Jim White Thurs., 8:00 p.m. October 25 w/ David Beeman @ Off Broadway - $12 By Roy Kasten The full title of Jim White's 1997 debut The Mysterious Tale of How I Shouted Wrong-Eyed Jesus tells you almost everything you need to know about this Southern gothic savant. What it doesn't tell is how much beauty his music contains, how he orchestrates voices and whistles, loops and found sounds, pedal steel and banjo into small, dark movies of Southern life. In their beauty they rise above primitivism and local color and become universal. That transcendence is everywhere apparent on this year's Where It Hits You, his first studio album in five years, and one of the funniest and wisest country-folk albums of the year. Once in a Lifetime: Jim White rarely tours widely enough to bring him to St. Louis. This week's show could be your first and last chance to see this true genius in action.
Minus the Bear Fri., 7:00 p.m. October 26 w/ Cursive @ Plush - $18.50-$20 By Ryan Wasoba Minus The Bear and Cursive: the best tour of 2002 in 2012. But this double bill is hardly nostalgic. In the years since their initial popularity, both bands have miraculously maintained relevance. Minus The Bear carved a niche as an electro-prog dance band, as others aped its early material's gymnastic two-hand tapping. Cursive embraced its eccentricity while the modern emo movement it helped craft became watered down and over-saturated. Both are supporting new albums (MTB's Infinity Overhead and Cursive's I Am Gemini) that explore new territories without abandoning home, a common practice for two bands who have not only survived against the odds but flourished. Ten Years Ago In STL: Cursive played at Mississippi Nights with Thursday, From Autumn To Ashes, and Engine Down. Minus The Bear played the Hi-Pointe with Isis, Oxes, and Dälek.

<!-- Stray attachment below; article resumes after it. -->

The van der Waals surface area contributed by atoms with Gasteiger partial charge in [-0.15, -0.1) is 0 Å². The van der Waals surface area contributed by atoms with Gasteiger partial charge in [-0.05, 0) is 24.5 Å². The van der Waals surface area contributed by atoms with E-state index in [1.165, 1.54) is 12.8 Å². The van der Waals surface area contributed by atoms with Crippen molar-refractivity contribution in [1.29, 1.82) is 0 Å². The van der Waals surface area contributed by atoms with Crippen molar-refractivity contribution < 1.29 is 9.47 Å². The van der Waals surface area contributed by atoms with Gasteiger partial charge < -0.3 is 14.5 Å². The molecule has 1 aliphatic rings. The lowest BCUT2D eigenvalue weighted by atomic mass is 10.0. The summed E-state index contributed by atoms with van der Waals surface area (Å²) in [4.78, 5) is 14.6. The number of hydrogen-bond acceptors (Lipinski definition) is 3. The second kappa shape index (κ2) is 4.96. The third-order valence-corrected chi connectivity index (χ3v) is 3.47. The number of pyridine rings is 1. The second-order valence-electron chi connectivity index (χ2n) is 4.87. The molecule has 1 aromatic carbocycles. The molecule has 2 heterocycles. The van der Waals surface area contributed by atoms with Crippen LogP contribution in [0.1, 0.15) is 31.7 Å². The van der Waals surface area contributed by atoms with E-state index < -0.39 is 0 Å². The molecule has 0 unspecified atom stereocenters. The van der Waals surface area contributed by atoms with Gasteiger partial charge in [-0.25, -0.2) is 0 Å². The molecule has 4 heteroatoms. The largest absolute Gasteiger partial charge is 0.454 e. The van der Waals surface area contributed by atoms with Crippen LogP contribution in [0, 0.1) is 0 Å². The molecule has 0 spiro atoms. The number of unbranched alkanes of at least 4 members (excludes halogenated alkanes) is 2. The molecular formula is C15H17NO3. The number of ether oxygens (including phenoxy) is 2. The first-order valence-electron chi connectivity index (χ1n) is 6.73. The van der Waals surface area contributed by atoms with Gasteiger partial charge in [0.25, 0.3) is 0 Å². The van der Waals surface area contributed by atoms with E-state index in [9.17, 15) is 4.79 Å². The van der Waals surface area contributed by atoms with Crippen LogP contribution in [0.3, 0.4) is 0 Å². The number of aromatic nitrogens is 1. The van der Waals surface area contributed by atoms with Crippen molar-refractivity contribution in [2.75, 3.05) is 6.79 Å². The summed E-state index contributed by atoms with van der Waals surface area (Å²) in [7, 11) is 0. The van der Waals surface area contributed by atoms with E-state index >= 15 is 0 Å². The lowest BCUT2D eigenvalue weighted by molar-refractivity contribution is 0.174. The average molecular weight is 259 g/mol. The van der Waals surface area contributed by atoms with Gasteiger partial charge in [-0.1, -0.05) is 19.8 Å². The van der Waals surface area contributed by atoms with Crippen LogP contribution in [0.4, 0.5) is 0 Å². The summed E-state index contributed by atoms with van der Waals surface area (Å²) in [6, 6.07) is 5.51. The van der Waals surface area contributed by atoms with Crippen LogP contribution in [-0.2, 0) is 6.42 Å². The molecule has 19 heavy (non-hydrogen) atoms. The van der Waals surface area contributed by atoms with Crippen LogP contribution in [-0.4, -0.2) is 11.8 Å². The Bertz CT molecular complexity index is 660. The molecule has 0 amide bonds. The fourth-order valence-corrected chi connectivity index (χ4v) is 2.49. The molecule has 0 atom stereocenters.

Freelance Whales Fri., 9:00 p.m. October 26 @ The Firebird - $18.50 By Ryan Wasoba While "the kitchen sink" has become a metaphor for excessive instrumentation, Freelance Whales is one of the few bands capable of successfully (and literally) using a wash basin as a kick drum or reverb tank. The quintet's unorthodox, diverse instrumentation -- which also includes mandolin, acoustic guitar, bass, glockenspiel and trash percussion -- is not the result of intentional weirdness but rather an enthusiastic exercise in repurposing and recycling. This green-movement-approved quirk provides just enough ornamentation to its celebratory folk rock without devolving into novelty. Better yet, its off-the-grid independence from electricity prepares the band for the inevitable nuclear holocaust. When cities become wastelands, Freelance Whales will be digging through the rubble to see what sounds cool when hit with a drumstick.